2014 was a harsh year in our home. January marked my mother's 70th birthday on the 2nd, and then about 2 weeks later she entered the hospital for what would be her final admission. Over the course of a few weeks it became clear that a cure was not possible, we needed to focus on her comfort. There were good days, some promising, but slowly, day by day she moved toward a final exhale. I was with her during that moment, a Sunday morning in mid-February. Sipping a mug of tea, reading a book -- it seemed fitting since she was the one who fed my book cravings as a child. And then she was gone, into a permanent state of calm.
Not quite so for me. Relatives were irate that I followed my mother's wishes for a memorial service, their grief clouding that fact my job was to carry out her directions, not theirs. Our son developed sleep problems, waking every night for months, coming to find me -- he now knew that moms can die, and he wanted to be sure his was still there. There was the side matter of the contract dispute, one that went so far as to generate a deposition in the Spring and settled a few weeks later. After her memorial service came the job of emptying out my childhood home, both parents were now gone. What to do with the home itself; fix it up, sell it as is, something in between? Time marched on. Tornadoes touched down three blocks from her house, but no damage, a sigh of relief. Time marched on and we listed it for sale. A showing here, a showing there, too much work was the common refrain. And just as the snow started to fall here in Madison, Wisconsin the house sold, closed, and for the most part the ordeal was over.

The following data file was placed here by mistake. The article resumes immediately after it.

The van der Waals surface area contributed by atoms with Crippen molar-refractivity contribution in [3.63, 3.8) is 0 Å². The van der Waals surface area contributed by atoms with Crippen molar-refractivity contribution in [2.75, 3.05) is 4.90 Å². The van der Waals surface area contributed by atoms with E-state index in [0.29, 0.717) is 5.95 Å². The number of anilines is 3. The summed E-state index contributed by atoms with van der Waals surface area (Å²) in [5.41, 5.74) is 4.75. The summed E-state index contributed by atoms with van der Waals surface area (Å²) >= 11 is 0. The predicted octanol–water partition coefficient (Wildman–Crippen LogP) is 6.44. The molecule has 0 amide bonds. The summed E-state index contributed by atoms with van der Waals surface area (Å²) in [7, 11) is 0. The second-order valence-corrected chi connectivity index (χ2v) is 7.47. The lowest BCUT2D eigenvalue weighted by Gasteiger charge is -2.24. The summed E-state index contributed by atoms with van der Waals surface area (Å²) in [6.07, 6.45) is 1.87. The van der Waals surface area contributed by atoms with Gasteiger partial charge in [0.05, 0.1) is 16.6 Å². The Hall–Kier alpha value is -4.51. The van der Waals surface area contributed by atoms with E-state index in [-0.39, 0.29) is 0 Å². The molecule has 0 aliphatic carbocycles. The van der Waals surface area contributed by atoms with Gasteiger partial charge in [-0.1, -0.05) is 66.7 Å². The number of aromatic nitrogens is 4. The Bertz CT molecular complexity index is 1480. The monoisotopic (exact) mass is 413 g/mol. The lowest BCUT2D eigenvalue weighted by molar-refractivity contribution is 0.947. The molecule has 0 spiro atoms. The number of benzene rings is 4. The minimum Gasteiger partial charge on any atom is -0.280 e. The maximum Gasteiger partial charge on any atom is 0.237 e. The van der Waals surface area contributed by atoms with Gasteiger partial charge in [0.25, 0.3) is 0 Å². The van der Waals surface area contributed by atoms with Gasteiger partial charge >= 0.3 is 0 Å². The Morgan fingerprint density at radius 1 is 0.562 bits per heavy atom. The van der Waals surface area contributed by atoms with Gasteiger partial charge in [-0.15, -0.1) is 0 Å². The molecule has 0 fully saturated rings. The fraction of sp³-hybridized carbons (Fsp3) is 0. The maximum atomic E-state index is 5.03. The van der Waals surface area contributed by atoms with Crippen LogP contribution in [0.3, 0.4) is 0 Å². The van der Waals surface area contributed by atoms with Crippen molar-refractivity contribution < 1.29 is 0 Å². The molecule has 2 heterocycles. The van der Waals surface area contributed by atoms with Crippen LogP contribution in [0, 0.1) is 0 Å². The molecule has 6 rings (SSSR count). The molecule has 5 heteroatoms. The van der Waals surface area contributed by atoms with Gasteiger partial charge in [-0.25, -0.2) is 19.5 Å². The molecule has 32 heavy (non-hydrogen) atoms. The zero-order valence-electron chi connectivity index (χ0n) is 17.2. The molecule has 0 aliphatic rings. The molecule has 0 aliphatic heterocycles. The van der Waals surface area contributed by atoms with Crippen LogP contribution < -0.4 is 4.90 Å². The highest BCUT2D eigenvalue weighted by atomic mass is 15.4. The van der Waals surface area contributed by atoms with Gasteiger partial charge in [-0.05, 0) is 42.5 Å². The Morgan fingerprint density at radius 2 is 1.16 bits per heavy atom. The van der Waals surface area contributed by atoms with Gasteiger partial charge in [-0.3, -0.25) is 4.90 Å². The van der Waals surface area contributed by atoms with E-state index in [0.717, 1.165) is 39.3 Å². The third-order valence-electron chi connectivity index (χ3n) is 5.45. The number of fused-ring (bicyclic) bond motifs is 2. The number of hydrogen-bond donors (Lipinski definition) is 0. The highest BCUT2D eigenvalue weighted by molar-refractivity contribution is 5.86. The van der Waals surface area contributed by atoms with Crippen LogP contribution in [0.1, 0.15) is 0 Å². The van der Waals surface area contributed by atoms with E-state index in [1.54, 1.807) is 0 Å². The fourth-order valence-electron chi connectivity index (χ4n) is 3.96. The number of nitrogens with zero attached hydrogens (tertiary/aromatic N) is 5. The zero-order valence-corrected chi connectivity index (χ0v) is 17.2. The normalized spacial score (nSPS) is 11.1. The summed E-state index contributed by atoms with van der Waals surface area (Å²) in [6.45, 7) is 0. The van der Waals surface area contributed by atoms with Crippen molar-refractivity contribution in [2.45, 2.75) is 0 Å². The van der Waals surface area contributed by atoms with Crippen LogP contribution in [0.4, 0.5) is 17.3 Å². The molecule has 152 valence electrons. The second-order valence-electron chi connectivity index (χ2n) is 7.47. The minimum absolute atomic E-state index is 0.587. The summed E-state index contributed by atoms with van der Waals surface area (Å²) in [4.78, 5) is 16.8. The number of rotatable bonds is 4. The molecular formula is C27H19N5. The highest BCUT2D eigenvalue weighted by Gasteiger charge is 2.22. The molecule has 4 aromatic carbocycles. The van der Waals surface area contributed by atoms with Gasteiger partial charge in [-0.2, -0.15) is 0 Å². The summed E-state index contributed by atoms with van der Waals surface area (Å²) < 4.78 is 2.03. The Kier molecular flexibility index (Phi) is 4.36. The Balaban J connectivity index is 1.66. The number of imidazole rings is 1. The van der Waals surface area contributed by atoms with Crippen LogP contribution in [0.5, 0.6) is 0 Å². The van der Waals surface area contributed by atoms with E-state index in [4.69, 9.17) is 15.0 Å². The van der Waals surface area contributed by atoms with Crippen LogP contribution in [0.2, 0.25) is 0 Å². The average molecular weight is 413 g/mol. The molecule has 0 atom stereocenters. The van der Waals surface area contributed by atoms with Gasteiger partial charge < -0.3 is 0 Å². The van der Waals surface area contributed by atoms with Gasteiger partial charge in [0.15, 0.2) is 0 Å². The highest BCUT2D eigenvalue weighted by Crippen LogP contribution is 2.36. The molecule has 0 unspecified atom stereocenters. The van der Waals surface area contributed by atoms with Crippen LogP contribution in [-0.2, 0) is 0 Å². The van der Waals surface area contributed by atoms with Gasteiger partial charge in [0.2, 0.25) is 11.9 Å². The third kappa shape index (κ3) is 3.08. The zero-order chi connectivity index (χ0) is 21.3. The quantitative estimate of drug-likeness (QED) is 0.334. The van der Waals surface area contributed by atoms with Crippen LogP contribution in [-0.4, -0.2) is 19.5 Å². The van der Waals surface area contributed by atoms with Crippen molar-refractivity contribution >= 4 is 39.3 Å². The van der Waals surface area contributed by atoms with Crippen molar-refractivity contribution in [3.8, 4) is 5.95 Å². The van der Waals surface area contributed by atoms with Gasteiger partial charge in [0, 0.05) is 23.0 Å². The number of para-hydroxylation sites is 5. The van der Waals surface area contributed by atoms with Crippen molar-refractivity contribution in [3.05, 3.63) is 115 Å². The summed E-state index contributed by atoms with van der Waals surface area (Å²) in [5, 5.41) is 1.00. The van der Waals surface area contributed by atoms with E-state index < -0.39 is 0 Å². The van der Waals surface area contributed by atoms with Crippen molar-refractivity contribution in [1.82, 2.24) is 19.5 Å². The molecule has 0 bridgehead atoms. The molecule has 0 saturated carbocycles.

Reward yourself, treat yourself, buy something for yourself. From my husband to my friends to anyone who knew a little about my 2014, they all encouraged me to spend a little. In the end, I am my mother's daughter. Growing up I heard my father say "she can go to the mall and actually come back with more money than she left with -- picks up penny in the parking lot, and spends nothing." What did I do with the modest inheritance? Some might describe it as nothing, but I did buy something -- resting easy at night. Instead of a new camera lens, an expensive vacation or diamond earrings we opened a specific mutual fund. And after my husband calculated the power of compound interest, running the numbers to the year I turn 90 (my mom's parents are still alive, in their mid-90s, and live independently -- I am counting on those genetics) that modest inheritance will turn into a very hefty sum. I have no intention of taking a cent out of that fund.
As a result, my plan for the foreseeable future is to work limited part-time hours in the summer. Why? My kids are an age where we can garden, read books, swim at the lake, etc. They are not old enough to have their own agenda to explore on school breaks, time with Mama is still coveted. Earrings sparkle, camera lenses dazzle, vacations excite -- but none compare to the luxury of stress free time with my kids. And that is the Upside of Frugal.
My parents, a key source in my frugal path in life. Miss you both!